These included Fadlallah, whose maternal cousins were part of the prominent Iraqi Hakim religious dynasty. Fadlallah was affiliated with the Iraqi Islamic Dawa Party, whose founder, Muhammad Baqir Al Sadr, was executed in 1980 – the year war broke out between Iraq and Iran. 

Younger clerics who left Iraq included Abbas Al Musawi and Hassan Nasrallah, the first and third secretary generals of Hezbollah. Using his connections with Fatah and the IRGC, Mughniyeh extended protection to this group of clerics, hunted down Saddam’s Baath militia in Lebanon, and, in 1981, bombed the Iraqi Embassy in Beirut – a gruesome act that is also missing from “Ghosts of Beirut.”

While the bombing was attributed to the Dawa party, it was in fact Mughniyeh’s first of five signature bombings in which a bomb-laden truck was detonated by a suicide militant who drove into the building. 

Over his lifetime, Mughniyeh launched suicide truck attacks in Lebanon, targeting the US Embassy in Beirut (killing 17 Americans), the US Peacekeeping Marine Force (killing 241 American servicemen), and the headquarters of the French Peacekeepers. All these bombings happened in 1983. 

The last of Mughniyeh’s truck bombings killed Lebanon’s former Prime Minister Rafik Hariri in 2005. Mughniyeh’s name wasn’t among the six Hezbollah militants that a UN tribunal found guilty of the assassination, but included was Mughniyeh’s longtime associate, maternal cousin, and his wife’s brother, Mustafa Badreddine. 

Outside Lebanon, Mughniyeh’s explosive attacks hit the US Embassy in Kuwait in 1983, and the Khobar Towers in Saudi Arabia in 1996, killing 19 US Air Force personnel.

After America went to war in Iraq in 2003, Mughniyeh planned attacks that killed American troops. While “Ghosts of Beirut” covered these attacks well, it incorrectly implied that some of them were ordered by Mughniyeh without IRGC knowledge.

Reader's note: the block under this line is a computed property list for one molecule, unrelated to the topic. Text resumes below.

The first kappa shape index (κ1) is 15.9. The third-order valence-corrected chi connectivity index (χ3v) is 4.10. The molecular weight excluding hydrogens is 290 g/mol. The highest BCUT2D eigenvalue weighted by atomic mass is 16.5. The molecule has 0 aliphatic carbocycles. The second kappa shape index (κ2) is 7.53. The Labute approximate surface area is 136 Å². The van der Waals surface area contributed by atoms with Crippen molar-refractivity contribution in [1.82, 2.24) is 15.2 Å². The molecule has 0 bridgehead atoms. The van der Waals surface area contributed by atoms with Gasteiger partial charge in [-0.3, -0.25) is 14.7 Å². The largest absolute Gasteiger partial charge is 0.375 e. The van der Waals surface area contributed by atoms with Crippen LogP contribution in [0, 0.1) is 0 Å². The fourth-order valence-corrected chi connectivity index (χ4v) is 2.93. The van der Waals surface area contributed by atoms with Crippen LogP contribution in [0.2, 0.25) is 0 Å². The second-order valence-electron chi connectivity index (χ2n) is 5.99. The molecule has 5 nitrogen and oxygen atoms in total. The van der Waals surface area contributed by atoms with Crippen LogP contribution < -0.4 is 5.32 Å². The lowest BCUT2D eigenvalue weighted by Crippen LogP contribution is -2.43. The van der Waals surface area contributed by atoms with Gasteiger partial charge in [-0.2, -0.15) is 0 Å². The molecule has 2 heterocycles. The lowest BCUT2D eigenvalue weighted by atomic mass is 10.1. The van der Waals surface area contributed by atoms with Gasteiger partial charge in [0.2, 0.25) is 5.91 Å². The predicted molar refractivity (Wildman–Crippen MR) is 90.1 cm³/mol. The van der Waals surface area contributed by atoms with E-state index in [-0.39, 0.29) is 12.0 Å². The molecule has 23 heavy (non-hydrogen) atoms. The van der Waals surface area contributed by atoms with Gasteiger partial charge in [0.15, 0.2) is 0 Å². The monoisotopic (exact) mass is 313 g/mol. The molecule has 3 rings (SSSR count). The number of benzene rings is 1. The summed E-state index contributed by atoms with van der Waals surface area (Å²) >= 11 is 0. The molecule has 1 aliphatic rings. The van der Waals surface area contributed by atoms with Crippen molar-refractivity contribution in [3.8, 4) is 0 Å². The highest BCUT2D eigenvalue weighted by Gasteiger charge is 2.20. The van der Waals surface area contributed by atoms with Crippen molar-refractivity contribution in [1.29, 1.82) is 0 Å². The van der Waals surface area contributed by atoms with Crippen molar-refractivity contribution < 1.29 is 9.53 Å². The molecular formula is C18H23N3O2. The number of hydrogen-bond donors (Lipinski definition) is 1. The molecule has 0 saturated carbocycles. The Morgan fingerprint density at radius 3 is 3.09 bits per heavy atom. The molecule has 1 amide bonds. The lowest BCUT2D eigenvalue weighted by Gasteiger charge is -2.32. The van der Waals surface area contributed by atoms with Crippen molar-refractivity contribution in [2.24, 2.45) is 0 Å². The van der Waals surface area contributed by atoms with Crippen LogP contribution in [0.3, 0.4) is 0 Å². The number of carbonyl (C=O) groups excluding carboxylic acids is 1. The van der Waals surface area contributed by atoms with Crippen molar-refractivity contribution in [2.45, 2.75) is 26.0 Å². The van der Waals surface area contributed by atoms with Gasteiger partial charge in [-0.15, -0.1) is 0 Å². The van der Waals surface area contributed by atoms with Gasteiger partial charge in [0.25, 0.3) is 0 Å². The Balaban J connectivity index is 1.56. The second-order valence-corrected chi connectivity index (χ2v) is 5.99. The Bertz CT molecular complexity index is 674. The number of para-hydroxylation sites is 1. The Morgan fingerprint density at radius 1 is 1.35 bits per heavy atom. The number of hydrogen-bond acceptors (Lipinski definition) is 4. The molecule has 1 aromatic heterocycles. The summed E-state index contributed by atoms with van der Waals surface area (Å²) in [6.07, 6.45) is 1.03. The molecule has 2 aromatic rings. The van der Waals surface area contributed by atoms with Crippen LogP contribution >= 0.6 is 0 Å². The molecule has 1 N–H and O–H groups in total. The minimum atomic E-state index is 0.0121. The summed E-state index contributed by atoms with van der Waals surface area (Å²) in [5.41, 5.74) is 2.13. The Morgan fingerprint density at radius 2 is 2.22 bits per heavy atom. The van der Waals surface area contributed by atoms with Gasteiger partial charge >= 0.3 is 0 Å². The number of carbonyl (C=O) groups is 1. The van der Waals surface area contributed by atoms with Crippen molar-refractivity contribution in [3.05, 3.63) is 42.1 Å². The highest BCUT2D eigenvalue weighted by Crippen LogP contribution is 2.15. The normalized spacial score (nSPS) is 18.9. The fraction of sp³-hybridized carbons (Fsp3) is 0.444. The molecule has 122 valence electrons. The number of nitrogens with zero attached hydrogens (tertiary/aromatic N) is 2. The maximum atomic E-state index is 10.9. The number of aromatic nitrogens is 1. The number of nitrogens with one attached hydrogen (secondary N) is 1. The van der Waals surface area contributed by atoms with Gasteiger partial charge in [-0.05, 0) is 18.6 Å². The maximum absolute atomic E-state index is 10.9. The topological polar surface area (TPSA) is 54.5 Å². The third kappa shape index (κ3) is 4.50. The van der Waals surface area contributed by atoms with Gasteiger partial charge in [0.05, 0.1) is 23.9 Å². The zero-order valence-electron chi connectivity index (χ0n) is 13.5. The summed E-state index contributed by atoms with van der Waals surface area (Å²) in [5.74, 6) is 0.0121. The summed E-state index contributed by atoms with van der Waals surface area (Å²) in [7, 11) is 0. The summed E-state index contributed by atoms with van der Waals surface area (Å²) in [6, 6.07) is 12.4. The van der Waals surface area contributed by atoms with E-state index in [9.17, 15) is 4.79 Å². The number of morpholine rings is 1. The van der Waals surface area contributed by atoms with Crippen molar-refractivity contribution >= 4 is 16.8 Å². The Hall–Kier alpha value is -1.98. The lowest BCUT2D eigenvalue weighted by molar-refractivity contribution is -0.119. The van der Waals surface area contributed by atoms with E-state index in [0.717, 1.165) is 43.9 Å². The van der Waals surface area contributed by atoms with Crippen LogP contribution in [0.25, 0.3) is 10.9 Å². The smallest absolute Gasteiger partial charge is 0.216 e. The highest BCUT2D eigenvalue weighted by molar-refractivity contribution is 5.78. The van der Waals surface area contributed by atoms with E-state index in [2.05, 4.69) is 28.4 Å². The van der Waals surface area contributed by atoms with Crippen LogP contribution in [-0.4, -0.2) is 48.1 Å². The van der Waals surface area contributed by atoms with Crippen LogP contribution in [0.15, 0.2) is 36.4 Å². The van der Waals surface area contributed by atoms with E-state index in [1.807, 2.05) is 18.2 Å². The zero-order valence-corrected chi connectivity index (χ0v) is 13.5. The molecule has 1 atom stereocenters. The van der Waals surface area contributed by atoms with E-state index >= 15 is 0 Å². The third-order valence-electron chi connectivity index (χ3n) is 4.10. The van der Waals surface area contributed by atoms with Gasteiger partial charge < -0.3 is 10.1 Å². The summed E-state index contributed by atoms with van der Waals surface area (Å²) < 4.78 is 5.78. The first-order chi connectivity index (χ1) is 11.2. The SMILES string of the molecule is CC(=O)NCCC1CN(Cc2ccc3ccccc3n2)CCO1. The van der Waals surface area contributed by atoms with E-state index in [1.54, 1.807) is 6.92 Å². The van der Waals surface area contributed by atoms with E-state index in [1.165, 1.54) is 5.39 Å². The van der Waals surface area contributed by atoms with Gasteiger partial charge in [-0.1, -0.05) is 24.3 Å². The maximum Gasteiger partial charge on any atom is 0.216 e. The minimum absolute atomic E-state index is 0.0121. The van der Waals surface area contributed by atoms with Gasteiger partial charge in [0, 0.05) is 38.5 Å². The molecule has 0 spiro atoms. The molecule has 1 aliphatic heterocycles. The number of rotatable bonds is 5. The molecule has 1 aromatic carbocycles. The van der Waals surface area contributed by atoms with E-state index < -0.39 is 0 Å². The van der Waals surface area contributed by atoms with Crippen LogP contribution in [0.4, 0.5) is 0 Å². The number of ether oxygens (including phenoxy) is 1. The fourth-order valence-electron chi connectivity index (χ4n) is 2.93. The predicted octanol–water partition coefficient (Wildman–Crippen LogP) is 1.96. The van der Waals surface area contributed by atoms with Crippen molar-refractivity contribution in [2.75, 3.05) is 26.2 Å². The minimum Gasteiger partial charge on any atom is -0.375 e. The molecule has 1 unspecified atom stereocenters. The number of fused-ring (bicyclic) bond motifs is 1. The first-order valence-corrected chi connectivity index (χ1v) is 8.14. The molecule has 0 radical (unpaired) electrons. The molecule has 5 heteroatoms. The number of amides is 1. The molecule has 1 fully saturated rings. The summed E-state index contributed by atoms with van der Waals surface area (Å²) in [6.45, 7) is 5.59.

Perhaps it was the CIA’s 1985 attempt to kill Fadlallah that knocked “Ghosts of Beirut” off balance. Because Washington incorrectly blamed Fadlallah for Mughniyeh’s attacks, the Showtime miniseries depicted Mughniyeh as the mentee of Fadlallah, and therefore independent of Tehran. This was never the case.

In 2005, Naqqash told Al Jazeera that, together with a senior Iranian official, he met with a top Hariri aide shortly before the Lebanese leader was killed. Naqqash said that they tried to convey to Hariri Tehran’s view of regional events. When that failed, the Baghdad bureau of the Saudi channel Al Arabiya was bombed. It was part of a larger split fueled by America’s war in Iraq.

The Saudis originally opposed the Iraq war, but fearing Iran would swallow post-Saddam Iraq, they took America’s side and helped recruit Iraq’s Sunni tribes that, together with American troops, managed to eject Al Qaeda from the country. But Riyadh’s cooperation with Washington wasn’t welcome in Tehran. 

That’s what prompted Iran to orchestrate the bombing of Al Arabiya in Baghdad. Iran also took out Riyadh’s ally in Beirut – Hariri. Mughniyeh essentially pulled the trigger on these and other attacks, helping Iran kill 603 of the 4,431 Americans who died in Iraq.

To depict Mughniyeh as anything other than a Tehran pawn goes against everything that is known about this IRGC ace. A well-done miniseries shouldn’t have committed such a faux pas.

Hussain Abdul-Hussain is a research fellow at the Foundation for Defense of Democracies (FDD), a Washington, DC-based, nonpartisan research institute focusing on national security and foreign policy. X@hahussain